People with hearing loss are deprived of the social interactions linked to speech perception. This can lead to psychological distress due to feelings of isolation, and often to depression. Social bonds are jeopardized, resulting in a gradual loss of independence. Age-related hearing loss, which develops from the age of about 50, has recently been identified as the leading risk factor for dementia.
However, new hopes have recently been raised by groundbreaking studies, in the Institut Pasteur Genetics & Physiology of Hearing Unit, in particular, and by the opening of the Hearing Institute, a new dedicated Institut Pasteur research center created at the initiative of the Fondation Pour l'Audition. These recent breakthroughs pave the way for:
- The extension of research to late-onset forms of hearing loss, central hearing loss and hearing loss induced by noise, the main environmental threat to the auditory system;
- The development of new medical approaches for hearing loss, combining innovative diagnostic approaches and curative treatments (targeting the cochlea and the neurons innervating the auditory system).
The Hearing Institute will bring together experts in areas as diverse as biophysics and cognitive neuroscience, creating the ideal conditions for major improvements in our understanding of the development and workings of the auditory system as a whole, through studies at multiple scales, extending from molecules to behavior. Translational research at the Hearing Institute will be facilitated by high-level expertise in basic auditory neuroscience; a center for research and innovation in human audiology (CERIAH); and partnerships with pediatric and adult ENT departments from the university hospitals in France (in Clermont-Ferrand and Lyon in particular) and the Parisian public hospital network (AP-HP), with ENT specialists in the private sector and with other hearing health professionals, including hearing aid specialists.
Causes of hearing loss
Hearing loss can take many forms, which can be classified according to:
- The degree of hearing loss – mild, moderate, severe or profound;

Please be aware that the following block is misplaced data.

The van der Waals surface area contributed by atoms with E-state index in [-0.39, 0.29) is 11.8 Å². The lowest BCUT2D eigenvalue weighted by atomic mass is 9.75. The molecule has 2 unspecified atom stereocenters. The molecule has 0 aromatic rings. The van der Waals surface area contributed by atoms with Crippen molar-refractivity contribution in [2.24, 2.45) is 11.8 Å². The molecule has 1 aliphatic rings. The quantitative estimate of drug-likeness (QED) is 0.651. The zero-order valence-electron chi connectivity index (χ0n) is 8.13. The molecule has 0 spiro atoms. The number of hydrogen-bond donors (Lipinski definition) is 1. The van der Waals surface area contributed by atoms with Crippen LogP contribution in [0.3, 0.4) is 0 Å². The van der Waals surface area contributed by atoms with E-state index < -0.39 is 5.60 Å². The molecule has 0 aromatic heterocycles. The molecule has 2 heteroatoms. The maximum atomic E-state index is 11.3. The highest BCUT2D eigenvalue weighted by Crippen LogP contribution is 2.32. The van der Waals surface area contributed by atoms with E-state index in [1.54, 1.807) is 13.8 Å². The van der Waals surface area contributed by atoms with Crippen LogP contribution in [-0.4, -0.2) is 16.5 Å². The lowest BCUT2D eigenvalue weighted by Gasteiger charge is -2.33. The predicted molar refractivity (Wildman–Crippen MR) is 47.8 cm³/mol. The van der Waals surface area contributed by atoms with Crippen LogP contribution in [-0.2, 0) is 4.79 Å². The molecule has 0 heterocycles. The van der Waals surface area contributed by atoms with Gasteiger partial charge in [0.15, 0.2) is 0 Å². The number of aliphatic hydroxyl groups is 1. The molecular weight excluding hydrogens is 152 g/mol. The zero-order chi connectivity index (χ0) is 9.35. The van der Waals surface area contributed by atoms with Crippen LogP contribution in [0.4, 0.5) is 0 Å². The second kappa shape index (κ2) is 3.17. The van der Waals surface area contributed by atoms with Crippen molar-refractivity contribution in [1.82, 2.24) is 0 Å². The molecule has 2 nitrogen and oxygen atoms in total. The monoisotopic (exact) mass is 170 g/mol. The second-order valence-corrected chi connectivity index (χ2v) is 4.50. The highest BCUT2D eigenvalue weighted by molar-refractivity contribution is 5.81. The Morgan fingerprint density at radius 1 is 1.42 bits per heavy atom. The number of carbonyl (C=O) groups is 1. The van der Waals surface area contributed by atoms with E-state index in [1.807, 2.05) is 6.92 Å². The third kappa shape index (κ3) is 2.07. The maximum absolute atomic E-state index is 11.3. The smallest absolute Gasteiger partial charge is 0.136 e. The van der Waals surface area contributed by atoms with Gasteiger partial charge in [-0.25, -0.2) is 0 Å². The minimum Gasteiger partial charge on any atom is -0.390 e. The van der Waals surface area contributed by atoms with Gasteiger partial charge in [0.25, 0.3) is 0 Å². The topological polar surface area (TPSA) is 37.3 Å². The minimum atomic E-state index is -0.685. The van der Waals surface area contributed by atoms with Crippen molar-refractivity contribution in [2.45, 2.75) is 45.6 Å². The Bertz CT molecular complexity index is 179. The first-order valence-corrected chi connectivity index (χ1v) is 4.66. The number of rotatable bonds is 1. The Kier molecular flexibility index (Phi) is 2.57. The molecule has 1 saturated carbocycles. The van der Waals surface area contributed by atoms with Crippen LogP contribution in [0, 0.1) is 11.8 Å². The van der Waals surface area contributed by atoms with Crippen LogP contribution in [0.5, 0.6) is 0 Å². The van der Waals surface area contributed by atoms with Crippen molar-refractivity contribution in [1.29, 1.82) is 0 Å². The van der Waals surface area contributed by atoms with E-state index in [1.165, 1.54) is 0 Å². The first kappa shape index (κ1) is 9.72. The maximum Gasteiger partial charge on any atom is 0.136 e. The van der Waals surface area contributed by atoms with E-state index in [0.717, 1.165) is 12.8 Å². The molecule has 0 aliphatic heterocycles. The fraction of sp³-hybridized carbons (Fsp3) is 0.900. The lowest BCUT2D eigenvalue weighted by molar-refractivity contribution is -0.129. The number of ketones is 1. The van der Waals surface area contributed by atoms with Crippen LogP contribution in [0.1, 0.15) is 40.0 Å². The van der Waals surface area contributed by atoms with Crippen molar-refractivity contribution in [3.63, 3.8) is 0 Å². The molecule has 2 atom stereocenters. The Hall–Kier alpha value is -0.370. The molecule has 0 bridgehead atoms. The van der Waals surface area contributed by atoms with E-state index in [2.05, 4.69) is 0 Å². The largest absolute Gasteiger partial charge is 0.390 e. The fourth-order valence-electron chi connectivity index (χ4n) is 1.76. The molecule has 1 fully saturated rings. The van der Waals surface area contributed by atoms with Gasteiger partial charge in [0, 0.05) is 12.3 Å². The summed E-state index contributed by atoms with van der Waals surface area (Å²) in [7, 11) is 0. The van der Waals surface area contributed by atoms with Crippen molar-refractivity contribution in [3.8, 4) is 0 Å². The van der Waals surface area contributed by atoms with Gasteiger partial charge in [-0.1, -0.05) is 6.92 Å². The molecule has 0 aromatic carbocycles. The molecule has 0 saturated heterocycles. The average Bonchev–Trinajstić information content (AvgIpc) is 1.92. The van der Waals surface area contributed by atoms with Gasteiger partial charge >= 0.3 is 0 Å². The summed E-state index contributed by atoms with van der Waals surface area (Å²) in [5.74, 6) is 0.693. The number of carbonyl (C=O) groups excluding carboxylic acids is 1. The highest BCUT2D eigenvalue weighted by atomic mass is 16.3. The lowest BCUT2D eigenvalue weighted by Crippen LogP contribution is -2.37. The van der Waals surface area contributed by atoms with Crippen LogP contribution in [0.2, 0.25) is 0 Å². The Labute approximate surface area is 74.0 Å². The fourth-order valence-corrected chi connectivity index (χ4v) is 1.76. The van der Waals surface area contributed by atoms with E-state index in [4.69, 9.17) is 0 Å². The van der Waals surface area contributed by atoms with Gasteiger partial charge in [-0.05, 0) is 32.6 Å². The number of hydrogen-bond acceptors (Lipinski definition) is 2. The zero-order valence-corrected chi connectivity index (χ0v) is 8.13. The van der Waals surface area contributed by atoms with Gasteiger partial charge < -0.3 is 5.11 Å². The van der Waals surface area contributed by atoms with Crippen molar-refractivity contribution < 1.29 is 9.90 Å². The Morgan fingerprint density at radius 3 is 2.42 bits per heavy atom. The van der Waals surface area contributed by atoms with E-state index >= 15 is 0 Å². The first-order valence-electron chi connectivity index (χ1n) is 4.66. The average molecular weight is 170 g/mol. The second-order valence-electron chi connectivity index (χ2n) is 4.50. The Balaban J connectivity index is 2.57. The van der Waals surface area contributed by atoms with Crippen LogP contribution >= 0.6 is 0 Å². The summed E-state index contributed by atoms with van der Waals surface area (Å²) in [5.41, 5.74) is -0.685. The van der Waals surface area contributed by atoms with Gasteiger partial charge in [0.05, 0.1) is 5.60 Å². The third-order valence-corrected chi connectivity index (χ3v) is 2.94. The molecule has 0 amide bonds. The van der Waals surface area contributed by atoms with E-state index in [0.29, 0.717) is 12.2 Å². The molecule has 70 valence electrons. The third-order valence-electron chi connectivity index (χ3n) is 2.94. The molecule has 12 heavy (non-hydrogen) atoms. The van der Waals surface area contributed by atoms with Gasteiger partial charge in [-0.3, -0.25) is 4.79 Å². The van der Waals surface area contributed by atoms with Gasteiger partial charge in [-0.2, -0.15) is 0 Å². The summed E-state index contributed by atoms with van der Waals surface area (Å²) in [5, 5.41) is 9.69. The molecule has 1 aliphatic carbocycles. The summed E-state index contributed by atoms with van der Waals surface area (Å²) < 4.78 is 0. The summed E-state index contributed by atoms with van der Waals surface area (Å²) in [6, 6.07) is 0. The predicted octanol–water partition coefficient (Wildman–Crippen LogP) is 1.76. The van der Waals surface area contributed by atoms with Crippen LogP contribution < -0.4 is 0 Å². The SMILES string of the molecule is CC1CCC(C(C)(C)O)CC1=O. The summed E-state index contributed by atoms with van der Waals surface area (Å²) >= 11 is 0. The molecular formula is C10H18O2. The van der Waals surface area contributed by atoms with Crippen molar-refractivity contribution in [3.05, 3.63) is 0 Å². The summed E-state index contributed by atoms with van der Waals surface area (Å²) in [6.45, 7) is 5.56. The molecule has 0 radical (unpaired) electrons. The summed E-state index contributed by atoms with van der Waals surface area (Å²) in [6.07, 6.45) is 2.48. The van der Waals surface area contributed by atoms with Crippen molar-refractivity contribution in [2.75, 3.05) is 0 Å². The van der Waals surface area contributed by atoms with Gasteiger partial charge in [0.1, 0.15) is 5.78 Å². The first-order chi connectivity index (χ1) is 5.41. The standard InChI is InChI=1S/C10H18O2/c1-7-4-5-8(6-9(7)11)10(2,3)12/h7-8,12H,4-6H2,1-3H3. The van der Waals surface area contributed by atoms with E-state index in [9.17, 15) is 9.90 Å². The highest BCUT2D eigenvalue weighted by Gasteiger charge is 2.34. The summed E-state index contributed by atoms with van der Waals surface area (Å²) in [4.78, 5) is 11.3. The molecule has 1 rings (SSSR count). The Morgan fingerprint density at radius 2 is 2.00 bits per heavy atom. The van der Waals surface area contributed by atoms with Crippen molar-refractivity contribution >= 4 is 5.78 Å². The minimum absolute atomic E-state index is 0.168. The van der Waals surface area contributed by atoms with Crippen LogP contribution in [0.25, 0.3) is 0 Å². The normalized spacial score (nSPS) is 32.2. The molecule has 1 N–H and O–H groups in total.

- Whether or not the hearing loss is associated with other clinical signs – nonsyndromic or syndromic hearing loss;
- The principal site of auditory system impairment – conductive (mechanical) hearing loss, associated with a problem in the outer or middle ear, and sensorineural (perceptive) hearing loss, caused by a problem somewhere within the auditory system, from the cochlea to the auditory cerebral cortex.
Hearing loss may be broadly attributed to genetic or environmental factors. In developed countries, severe or profound hearing loss diagnosed at birth or before language acquisition is mostly caused by genetic mutations. These forms of hearing loss are generally “monogenic”, which means that they can be attributed to a single gene. Genetic factors also contribute to age-related hearing loss (also known as presbycusis), but the precise causes of this condition remain unknown.
The environmental factors underlying hearing loss include infections (prenatal infection with cytomegalovirus (CMV), viral or bacterial otitis, etc.) and iatrogenic causes (the use of ototoxic drugs, which are toxic specifically to the ear, including some antibiotics (such as aminoglycosides) and chemotherapy treatments (cisplatin)).
The main environmental threat to the auditory system, at all ages and worldwide, is overexposure to noise. The auditory system is, thus, the most sensitive of all the sensory systems to the environmental changes associated with urbanization.
For each of these environmental factors, there are genetic susceptibility factors accounting for the difference in hearing impairment between individuals, even if they have been exposed to the same environmental agents. According to the World Health Organization (WHO), 1.1 billion young people are currently at risk of hearing loss, mostly because they listen to loud music for long periods of time through headphones.
Conductive hearing loss, which often occurs after an ear infection, is generally mild or moderate. This form of hearing loss may be more frequent in individuals with ear malformations (such as aplasia) associated with a hereditary condition. Otosclerosis, which leads to conductive hearing loss in young adults at about the age of 30, is caused by a problem with the stapes, a bone in the middle ear. It has been linked to both genetic and environmental causes.
Sensorineural or perceptive hearing loss is much more common than conductive hearing loss. It is mostly caused by damage to the cochlea, and the degree of hearing loss is variable. Severe or profound sensorineural hearing loss (SNHL) can generally be attributed to genetic mutations. SNHL may also be caused by acoustic trauma or may occur suddenly for no obvious reason – a phenomenon known as sudden sensorineural hearing loss (SSHL). In France, SNHL affects one infant in 700 at birth and approximately one child or young adult in 500 before the age of 20. It leads to major difficulties in spoken language acquisition and school-based learning. Treatment for children with hearing loss involves educational support, speech therapy and the fitting of a hearing aid or cochlear implant.
Presbycusis, or age-related sensorineural hearing loss, accounts for about 90% of all cases of hearing loss. It can be attributed to both genetic and environmental causes, primarily overexposure to noise. According to current estimates, presbycusis affects one third of people over the age of 65. The number of people with presbycusis is continually rising, due to both the aging of the population and noise overexposure as a result of the ever-increasing density of city populations.
Hearing loss associated with overexposure to continuous noise or to impulse noise (almost instantaneous sharp noises, such as clicks and pops) is the leading source of military health spending in the United States and the second leading source of such expenditure in France.